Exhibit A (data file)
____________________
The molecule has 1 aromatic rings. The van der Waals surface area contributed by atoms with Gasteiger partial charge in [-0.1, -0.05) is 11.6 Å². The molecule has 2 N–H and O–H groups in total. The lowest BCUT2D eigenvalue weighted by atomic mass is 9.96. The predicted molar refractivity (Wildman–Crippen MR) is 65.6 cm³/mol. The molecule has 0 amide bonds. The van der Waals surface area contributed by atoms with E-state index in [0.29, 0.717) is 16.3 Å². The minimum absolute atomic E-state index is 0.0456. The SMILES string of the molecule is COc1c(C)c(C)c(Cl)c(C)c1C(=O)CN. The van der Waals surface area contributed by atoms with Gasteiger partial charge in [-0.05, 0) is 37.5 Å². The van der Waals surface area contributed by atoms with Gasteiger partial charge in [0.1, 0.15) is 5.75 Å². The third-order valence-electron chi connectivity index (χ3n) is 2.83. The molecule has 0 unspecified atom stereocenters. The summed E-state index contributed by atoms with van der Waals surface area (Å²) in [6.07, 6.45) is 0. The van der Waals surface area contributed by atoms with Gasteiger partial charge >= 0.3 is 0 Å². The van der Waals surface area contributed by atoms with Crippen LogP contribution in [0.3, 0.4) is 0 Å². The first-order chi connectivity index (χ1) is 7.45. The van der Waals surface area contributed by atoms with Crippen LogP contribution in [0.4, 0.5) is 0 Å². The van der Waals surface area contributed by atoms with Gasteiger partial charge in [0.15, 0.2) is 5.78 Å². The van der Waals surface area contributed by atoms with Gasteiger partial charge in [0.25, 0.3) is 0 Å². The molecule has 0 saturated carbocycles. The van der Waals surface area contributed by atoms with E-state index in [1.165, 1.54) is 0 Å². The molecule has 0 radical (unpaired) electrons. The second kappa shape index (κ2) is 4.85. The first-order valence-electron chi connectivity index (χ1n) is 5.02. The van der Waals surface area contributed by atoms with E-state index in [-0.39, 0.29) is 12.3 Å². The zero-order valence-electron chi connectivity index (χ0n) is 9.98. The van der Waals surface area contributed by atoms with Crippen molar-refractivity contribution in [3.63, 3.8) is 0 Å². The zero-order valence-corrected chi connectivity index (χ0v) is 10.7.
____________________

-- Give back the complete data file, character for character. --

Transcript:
The molecule has 1 aromatic rings. The van der Waals surface area contributed by atoms with Gasteiger partial charge in [-0.1, -0.05) is 11.6 Å². The molecule has 2 N–H and O–H groups in total. The lowest BCUT2D eigenvalue weighted by atomic mass is 9.96. The predicted molar refractivity (Wildman–Crippen MR) is 65.6 cm³/mol. The molecule has 0 amide bonds. The van der Waals surface area contributed by atoms with E-state index in [0.29, 0.717) is 16.3 Å². The minimum absolute atomic E-state index is 0.0456. The SMILES string of the molecule is COc1c(C)c(C)c(Cl)c(C)c1C(=O)CN. The van der Waals surface area contributed by atoms with Gasteiger partial charge in [-0.05, 0) is 37.5 Å². The van der Waals surface area contributed by atoms with Gasteiger partial charge in [0.1, 0.15) is 5.75 Å². The third-order valence-electron chi connectivity index (χ3n) is 2.83. The molecule has 0 unspecified atom stereocenters. The summed E-state index contributed by atoms with van der Waals surface area (Å²) in [6.07, 6.45) is 0. The van der Waals surface area contributed by atoms with Gasteiger partial charge >= 0.3 is 0 Å². The van der Waals surface area contributed by atoms with Crippen LogP contribution in [0.3, 0.4) is 0 Å². The first-order chi connectivity index (χ1) is 7.45. The van der Waals surface area contributed by atoms with Crippen LogP contribution in [0.4, 0.5) is 0 Å². The van der Waals surface area contributed by atoms with Gasteiger partial charge in [0.15, 0.2) is 5.78 Å². The van der Waals surface area contributed by atoms with Gasteiger partial charge in [0.25, 0.3) is 0 Å². The molecule has 0 saturated carbocycles. The van der Waals surface area contributed by atoms with E-state index in [1.165, 1.54) is 0 Å². The molecule has 0 radical (unpaired) electrons. The second kappa shape index (κ2) is 4.85. The first-order valence-electron chi connectivity index (χ1n) is 5.02. The van der Waals surface area contributed by atoms with E-state index in [-0.39, 0.29) is 12.3 Å². The zero-order valence-electron chi connectivity index (χ0n) is 9.98. The van der Waals surface area contributed by atoms with Crippen molar-refractivity contribution in [3.63, 3.8) is 0 Å². The zero-order valence-corrected chi connectivity index (χ0v) is 10.7.